Design-Driven doesn’t mean that the CEO should be a former designer or that the PMs must have a hands-on design background. Instead, it’s important that every team member contributes to shaping the product in some way or another, as the end user’s experience is everyone’s responsibility.
Design-driven concepts refer to companies that not only understand and take advantage of the impact of design at a business level, but also the organizations that incorporate design-like mindsets and processes across the board.
However, don’t be deceived by appearances, as this isn’t an exclusive problem of non-tech-first companies or older established organizations. This is an underestimated condition that also affects many brand-new startups and development studios across all industries.
Diagnosing a non-design-driven context
If you recognize at least 3 of the following at your current job, chances are you’re working in a “non-design-driven environment”, and the more you recognize the severe the condition could be:
- You (or your design team) operate under the Engineering umbrella.
- PM means “Project Management” instead of “Product Management”.
- You (or your design team) aren’t involved enough in ideation and definition discussions.
- There’s no such a thing as a Researcher in your team or company.
- You’re not able to do much user-research work to inform your design decisions.
- Experiment, hypothesis, A/B testing, etc, aren’t normal words at your project meetings.
- You normally design based on requirements already collected and processed by others.
- You are iterating based on internal stakeholders’ feedback and requests.
- User testing isn’t a normal practice to validate or pivot your design assumptions.
- Design-QA over Staging and/or Production isn’t a normal part of your team processes.
- Quantitative data is not a common topic of analysis and discussion within your team.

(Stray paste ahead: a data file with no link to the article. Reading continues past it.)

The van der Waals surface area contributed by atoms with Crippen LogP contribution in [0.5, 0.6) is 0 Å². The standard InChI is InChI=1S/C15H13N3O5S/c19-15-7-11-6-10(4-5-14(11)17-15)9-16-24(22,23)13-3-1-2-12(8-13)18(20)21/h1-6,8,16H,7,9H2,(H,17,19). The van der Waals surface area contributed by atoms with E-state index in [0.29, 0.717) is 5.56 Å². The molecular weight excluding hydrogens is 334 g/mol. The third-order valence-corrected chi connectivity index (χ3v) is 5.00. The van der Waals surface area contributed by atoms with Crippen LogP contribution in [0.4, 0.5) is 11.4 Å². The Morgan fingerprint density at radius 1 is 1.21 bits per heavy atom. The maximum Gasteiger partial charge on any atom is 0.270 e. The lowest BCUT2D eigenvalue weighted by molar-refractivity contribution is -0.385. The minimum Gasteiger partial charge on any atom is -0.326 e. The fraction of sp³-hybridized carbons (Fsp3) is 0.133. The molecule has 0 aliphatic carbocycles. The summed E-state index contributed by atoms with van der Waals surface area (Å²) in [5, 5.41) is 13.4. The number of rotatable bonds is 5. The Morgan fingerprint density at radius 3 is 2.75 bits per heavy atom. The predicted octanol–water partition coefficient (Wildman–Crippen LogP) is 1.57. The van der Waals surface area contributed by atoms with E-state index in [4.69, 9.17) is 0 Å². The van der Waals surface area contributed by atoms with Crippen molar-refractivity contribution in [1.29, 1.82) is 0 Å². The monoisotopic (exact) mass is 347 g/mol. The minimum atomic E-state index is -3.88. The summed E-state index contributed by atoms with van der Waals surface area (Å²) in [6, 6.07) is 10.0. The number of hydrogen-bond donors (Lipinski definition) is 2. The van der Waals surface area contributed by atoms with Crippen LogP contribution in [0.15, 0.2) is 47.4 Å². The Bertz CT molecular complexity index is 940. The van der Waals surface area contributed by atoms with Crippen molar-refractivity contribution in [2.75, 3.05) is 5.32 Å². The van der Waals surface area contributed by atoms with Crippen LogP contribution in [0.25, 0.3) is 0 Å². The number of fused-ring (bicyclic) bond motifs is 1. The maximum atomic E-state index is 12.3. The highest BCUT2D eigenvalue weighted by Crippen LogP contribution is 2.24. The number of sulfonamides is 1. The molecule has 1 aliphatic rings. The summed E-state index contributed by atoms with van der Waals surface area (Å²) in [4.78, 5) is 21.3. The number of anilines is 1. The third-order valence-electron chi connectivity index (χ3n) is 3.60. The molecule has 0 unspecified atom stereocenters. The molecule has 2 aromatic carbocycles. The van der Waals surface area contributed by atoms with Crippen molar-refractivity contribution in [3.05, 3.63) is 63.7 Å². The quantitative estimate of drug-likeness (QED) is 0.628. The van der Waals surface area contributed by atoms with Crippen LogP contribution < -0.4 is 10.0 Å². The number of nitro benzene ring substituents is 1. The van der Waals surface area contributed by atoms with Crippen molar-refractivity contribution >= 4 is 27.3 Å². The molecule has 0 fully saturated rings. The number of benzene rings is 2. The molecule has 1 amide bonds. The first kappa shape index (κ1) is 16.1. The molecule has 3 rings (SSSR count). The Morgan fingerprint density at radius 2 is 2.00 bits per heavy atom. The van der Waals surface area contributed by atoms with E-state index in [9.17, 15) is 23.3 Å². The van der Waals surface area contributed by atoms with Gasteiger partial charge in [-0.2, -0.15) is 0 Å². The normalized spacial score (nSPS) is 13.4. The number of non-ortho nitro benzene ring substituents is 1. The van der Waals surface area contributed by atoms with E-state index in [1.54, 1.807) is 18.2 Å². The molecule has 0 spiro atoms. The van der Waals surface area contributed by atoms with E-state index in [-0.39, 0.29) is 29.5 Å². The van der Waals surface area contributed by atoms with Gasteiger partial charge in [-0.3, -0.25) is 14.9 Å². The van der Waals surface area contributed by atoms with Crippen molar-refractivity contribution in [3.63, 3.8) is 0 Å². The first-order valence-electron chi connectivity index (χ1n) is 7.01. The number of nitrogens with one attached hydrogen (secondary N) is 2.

- There’s no Design System in place or that type of work has never been prioritized.
You can probably relate to some of these circumstances at least a few times in your journey as a designer. And maybe you just concluded that your current working environment isn’t design-minded enough for you.
However, wait, do not resign just yet. These challenging environments can be great places to work if you’re willing to do what it takes to make a tangible impact at a cultural level, while also making a name for yourself as a transformation generator within.
Quick tips before jumping into the actual work
- Stop blaming your company for not being a design-driven one, and take some actions.
- Don’t ask for permission upfront, start as small and low-risk as possible.
- Find some close strategic allies for each initiative to help you support your intrapreneurial storytelling.
- Take ownership of your own proposals while removing as much friction as possible for the rest of the team to collaborate.
- Make sure you communicate your progress and learnings all along the way no matter how small they could look.
- Resistance to change is in human nature, so don’t give up if on the first try you don’t get the expected outcomes, reactions, or feedback.
- Be proactive, flexible, resilient, and keep learning while pushing things forward.
6 easy recommendations for each area of pain
Since I began mentoring designers on ADPList, this issue is one of the most common issues some folks are facing out there. Normally it turns into a good excuse to leave a company, so I wanted to put some simple day-to-day recommendations together in this article with the hope of helping someone out.